HomeFuture of WorkDigital HRManaging digital disruption in the workplace: Cyrus Gilbert-Rolfe, SocialChorus

Managing digital disruption in the workplace: Cyrus Gilbert-Rolfe, SocialChorus

  • 4 Min Read

HRD Connect spoke to Cyrus Gilbert-Rolfe, Managing Director EMEA, SocialChorus about the many cultural and leadership challenges that lie ahead in the face of digital disruption.

Featured Image

The digital age is continually impacting the work landscape, which has forced companies to adapt to new working styles and employee expectations. Many challenges lie ahead for businesses wanting to keep their workforce engaged, as well as attracting and retaining the right talent through continuous stages of digital disruption. To find out more about the impact of technological advances on workforces, HRD Connect spoke to Cyrus Gilbert-Rolfe, Managing Director EMEA, SocialChorus.

Why is there a demand for digital changes to be advanced in the workplace?

We spend our lives working through different ideas of how to engage people that are influenced by the consumer experience. Outside of work, we’re living in this digital dream where we do everything we want to do instantly, such as booking a plane ticket, talking to friends, or reading the news. These things are immediately available which are customised and tailored to us, and are always there. Then people get to work, and their digital experience drops dramatically. This means that normal work-based challenges feel difficult because people are used to things being entirely personalised to them.

What can companies do to improve the digital experience for their workforce?

We still make things too difficult in the workplace. I met two people who were finishing a mortgage application, and just finding their payslip was troublesome. You would expect to talk to someone over the phone and access your last three payslips easily, however, this isn’t the case for most organisations.

What we’re seeing is growth in artificial intelligence and machine learning, trying to interpret and predict what people want to do. Companies in retail have been trying to create a single experience in multiple channels over the past 20 years, so if you’re on the website, on your phone or in a store, everything looks and feels the same.

A lot of companies still need to create tools to let you book holidays or access your payslip and put it all into one place, then tailor it to the individual. AI is brilliant for that because it can look at the specific behaviour of the individual and adapt to their character. Doing this will create a better experience for the employee and improve their relationship with their company.

Are there any challenges for companies looking to adapt to these changes in digital technology?

The main challenge is the number of distractions that we have. For example, we’ve found that shifts towards an open-plan office have negatively impacted people’s concentration. If you work in an environment where you look available people naturally come and talk more frequently without considering whether you’re free to talk.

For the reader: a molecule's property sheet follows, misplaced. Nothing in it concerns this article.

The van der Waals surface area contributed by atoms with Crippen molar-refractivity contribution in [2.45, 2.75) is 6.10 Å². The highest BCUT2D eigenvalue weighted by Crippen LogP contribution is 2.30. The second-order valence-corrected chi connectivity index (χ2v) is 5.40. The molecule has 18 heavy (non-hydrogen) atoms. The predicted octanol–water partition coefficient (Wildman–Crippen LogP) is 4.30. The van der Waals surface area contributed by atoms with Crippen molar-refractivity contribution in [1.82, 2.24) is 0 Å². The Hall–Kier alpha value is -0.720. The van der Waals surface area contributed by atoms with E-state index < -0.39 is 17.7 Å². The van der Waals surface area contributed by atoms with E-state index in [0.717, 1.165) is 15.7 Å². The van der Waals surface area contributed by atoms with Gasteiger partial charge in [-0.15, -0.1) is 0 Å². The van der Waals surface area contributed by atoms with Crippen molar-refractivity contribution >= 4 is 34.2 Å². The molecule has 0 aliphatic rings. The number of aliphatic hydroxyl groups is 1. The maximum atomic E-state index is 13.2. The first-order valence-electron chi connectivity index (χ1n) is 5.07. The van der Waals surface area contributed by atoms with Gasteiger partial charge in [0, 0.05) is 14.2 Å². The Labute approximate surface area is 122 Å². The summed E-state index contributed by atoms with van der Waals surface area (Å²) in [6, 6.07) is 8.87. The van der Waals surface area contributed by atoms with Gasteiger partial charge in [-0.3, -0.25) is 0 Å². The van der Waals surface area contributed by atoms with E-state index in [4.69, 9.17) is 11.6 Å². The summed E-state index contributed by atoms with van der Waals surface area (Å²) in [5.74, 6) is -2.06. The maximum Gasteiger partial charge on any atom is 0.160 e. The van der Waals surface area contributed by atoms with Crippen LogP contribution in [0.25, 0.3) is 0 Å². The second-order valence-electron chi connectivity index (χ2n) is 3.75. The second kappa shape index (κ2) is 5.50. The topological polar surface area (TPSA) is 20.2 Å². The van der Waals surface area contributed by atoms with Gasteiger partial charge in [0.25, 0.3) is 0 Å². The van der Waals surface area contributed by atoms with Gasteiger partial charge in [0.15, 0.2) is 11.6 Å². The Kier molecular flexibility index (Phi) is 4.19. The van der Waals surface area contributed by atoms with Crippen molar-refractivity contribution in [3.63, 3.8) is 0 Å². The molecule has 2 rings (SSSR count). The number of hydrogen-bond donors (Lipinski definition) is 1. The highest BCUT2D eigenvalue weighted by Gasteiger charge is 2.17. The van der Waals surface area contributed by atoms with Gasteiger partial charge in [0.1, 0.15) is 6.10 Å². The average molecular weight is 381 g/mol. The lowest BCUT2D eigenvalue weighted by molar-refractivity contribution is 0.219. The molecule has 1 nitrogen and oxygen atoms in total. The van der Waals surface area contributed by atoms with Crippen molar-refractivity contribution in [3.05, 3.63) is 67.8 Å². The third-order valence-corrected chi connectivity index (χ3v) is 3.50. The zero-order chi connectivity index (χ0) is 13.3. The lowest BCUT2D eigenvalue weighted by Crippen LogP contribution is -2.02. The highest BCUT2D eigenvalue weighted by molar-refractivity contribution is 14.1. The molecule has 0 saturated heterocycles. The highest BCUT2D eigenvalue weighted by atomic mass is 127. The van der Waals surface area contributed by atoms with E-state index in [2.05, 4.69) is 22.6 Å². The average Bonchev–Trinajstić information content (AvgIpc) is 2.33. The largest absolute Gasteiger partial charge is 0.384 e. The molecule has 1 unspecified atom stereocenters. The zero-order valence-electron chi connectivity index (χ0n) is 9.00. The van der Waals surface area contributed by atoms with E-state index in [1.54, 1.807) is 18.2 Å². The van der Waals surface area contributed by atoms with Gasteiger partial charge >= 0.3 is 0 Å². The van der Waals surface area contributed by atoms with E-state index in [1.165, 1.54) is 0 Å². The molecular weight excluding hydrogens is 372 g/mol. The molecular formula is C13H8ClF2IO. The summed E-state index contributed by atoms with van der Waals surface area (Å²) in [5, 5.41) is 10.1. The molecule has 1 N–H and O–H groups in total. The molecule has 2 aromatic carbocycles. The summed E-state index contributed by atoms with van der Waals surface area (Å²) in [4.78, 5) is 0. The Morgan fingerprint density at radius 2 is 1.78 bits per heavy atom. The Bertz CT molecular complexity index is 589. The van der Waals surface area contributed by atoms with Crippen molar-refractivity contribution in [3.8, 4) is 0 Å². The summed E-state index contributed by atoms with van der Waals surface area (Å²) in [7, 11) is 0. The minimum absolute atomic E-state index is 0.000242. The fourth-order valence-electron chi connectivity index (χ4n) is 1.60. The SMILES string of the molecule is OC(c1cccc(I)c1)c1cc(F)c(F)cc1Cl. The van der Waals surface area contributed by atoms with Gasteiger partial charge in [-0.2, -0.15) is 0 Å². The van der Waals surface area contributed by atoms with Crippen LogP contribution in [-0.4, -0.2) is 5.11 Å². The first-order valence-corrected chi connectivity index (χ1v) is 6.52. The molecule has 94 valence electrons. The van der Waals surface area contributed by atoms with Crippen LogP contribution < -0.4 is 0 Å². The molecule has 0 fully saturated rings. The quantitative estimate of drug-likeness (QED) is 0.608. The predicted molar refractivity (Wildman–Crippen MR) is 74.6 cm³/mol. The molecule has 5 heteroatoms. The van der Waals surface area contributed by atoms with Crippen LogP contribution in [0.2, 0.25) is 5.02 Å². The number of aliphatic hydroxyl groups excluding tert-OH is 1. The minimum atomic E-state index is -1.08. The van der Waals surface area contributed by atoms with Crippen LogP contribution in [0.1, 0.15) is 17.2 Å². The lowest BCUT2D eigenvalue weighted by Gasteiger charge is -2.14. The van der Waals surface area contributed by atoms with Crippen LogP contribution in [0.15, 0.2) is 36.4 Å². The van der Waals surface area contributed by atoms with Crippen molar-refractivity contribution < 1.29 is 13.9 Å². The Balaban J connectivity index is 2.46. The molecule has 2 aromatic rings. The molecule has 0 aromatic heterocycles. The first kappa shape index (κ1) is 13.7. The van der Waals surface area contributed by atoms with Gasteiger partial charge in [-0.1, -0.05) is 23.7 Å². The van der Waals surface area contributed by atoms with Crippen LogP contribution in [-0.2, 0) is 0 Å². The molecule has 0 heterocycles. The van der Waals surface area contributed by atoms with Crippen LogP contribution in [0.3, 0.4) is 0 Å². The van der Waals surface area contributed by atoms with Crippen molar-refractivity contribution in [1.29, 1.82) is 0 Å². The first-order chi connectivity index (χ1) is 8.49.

In my opinion, having a smartphone has made people less intelligent, especially if you have your notifications turned on. It means that your concentration gets so fractured around all different kinds of distractions. That’s a very difficult environment to get important messages through, because there’s so much noise. The next generation of communication tools needs fix that.

Do you think that technology has a negative impact on workplace culture?  

The idea of leaders, managers, and strategies all being accessible to me as and when I choose is a huge positive. However, a lot of the quality work of teams and companies are heavily dependent by digital advancements. When I look at the process of what’s going on inside my company, there are 60 people that are working in engineering, and salespeople relying on a digital process for every discussion they have. When implementing technology, you must take the rough with the smooth, but if you don’t have the discipline to manage those distractions that come with technology, then you end up with a sense of emptiness around everything that you’re doing.

What can HR professionals do to ensure these changes to the workplace are as positive as possible?

There is a big responsibility for HR to find a way of measuring what strategies are working well with their workforce, as well as focusing on the outcomes that they want. If you have a very clear picture of the goals that you’re trying to achieve and an interdependent view on how you’re going to work with your colleagues to do that, then you’re much more likely to be happier and be more productive in your work. However, if these goals aren’t set then it will make it more difficult to overcome technological distractions.


Was this article helpful?

Subscribe to get your daily business insights


HRD Roundtable: Combating 'Quiet Quitting'…

08 June 2023
  • E-Book
  • 1y

HRD Network Roundtable: The Retention…

15 June 2023
  • E-Book
  • 1y

Manage change and drive value…

01 June 2023
  • E-Book
  • 1y
Sign up to our Newsletter